iVillage Member
Registered: 11-22-2003
Sat, 11-22-2003 - 6:27pm
If I ever hired a nanny - which wouldn't happen unless I was famous - she would look like Mrs.doubtfire.....i'm sorry but you can't trust men - however devoted they seem!
iVillage Member
Registered: 07-21-2003
Sat, 11-22-2003 - 3:49pm
Sounds like they've got their act together, good for them.

I'm curious about one thing though, I could never figure out how single moms could afford to attend college and support a child without working? Do her parents help out? Also who watches the baby while she's in school? Do colleges have daycare now? I went in the dark ages when they didn't...

iVillage Member
Registered: 03-26-2003
Sat, 11-22-2003 - 3:35pm
They both sound like they've got a lot of pluck. John must get that from his momma. Are they going to be living near you?
iVillage Member
Registered: 03-26-2003
Sat, 11-22-2003 - 3:12pm
<>

What a lovely thing to say, thank you!

John is 21, his to-be-fiancee is 6 months older and will be 22 when he pops the big question. They are currently planning their wedding for the summer of 2005.

John has been employed as a network admin for a government contractor since he graduated high school; in fact it was his internship with the federal government, won during the summer before his senior year in high school, that led to his first job as a contractor. He's been regularly promoted, received regular raises and won several bonuses since then (some in the form of company stock, some monetary awards). His company pays most of his tuition costs for his college and the rest he pays for with bowling scholarships that he earns from the tournaments he plays in through the New England and Pennsylvania Junior Bowler's Tour events.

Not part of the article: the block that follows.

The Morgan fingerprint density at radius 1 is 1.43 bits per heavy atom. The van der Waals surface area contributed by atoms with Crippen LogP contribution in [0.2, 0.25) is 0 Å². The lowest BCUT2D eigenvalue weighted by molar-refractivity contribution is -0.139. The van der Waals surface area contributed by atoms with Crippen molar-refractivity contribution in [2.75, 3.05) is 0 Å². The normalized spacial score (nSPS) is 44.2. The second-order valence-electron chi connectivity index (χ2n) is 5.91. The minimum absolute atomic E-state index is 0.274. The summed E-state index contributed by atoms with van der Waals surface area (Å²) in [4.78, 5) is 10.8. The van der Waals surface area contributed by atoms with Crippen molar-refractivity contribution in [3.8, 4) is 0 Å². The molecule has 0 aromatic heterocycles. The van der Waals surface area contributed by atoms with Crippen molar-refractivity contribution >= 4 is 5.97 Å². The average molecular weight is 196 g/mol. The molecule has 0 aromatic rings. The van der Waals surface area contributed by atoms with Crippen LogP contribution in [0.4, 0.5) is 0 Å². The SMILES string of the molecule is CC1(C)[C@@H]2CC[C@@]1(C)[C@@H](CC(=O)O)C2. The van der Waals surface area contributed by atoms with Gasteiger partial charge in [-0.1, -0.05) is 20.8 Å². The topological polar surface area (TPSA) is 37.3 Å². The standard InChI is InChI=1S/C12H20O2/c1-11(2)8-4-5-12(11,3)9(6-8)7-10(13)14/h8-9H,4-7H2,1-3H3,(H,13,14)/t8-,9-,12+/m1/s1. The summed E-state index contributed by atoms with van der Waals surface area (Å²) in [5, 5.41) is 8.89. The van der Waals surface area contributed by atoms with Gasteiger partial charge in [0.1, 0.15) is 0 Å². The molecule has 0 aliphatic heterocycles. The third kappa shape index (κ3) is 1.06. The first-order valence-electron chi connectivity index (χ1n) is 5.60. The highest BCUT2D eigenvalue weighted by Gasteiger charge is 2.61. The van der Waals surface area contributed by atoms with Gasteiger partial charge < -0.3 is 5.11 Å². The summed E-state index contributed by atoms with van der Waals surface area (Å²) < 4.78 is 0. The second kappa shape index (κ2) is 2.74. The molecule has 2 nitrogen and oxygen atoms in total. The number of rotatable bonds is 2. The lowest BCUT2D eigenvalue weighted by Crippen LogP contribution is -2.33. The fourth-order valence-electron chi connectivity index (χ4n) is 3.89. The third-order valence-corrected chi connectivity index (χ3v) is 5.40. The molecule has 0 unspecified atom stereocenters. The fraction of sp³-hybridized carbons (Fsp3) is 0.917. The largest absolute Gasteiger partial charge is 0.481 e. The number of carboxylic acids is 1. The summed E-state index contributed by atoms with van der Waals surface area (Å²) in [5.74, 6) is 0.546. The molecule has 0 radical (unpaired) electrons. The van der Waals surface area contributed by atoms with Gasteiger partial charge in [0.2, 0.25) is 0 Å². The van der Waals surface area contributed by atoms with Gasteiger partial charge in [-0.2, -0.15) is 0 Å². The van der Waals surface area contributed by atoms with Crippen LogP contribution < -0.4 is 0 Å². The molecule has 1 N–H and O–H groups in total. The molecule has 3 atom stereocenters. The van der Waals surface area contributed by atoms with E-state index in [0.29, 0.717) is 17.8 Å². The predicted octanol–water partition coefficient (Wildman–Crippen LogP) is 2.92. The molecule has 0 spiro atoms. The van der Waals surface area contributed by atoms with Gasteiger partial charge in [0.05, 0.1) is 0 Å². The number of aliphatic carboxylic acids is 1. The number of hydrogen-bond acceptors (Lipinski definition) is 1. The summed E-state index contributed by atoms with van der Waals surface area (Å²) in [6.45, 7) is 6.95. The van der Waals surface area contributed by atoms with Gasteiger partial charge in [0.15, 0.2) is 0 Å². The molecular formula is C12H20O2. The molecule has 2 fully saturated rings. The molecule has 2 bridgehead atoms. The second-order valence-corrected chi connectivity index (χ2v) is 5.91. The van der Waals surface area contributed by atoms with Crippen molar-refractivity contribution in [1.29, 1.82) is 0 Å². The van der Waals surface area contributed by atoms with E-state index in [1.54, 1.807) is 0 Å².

His to-be-fiancee is and has been atttending college full-time since she graduated, with the goal of becoming a high school teacher. Her pregnancy with her son only caused her to lose one semester, so she'll do her student teaching session in the fall of 2004. One of the reasons she wants to work at the high school level is because she believes that her own experience can be helpful to high school girls who become pregnant and believe they will have to drop out or give up their dreams of secondary education--particularly her experience with which agencies to approach for which kinds of assistance. As I mentioned, she managed to continue her education full time, missing out only on the semester her son was born, while carrying a full course load AND while commuting more than an hour each way every day in order to attend a college that met all the requirements she needed (assistance, teacher's college, etc.)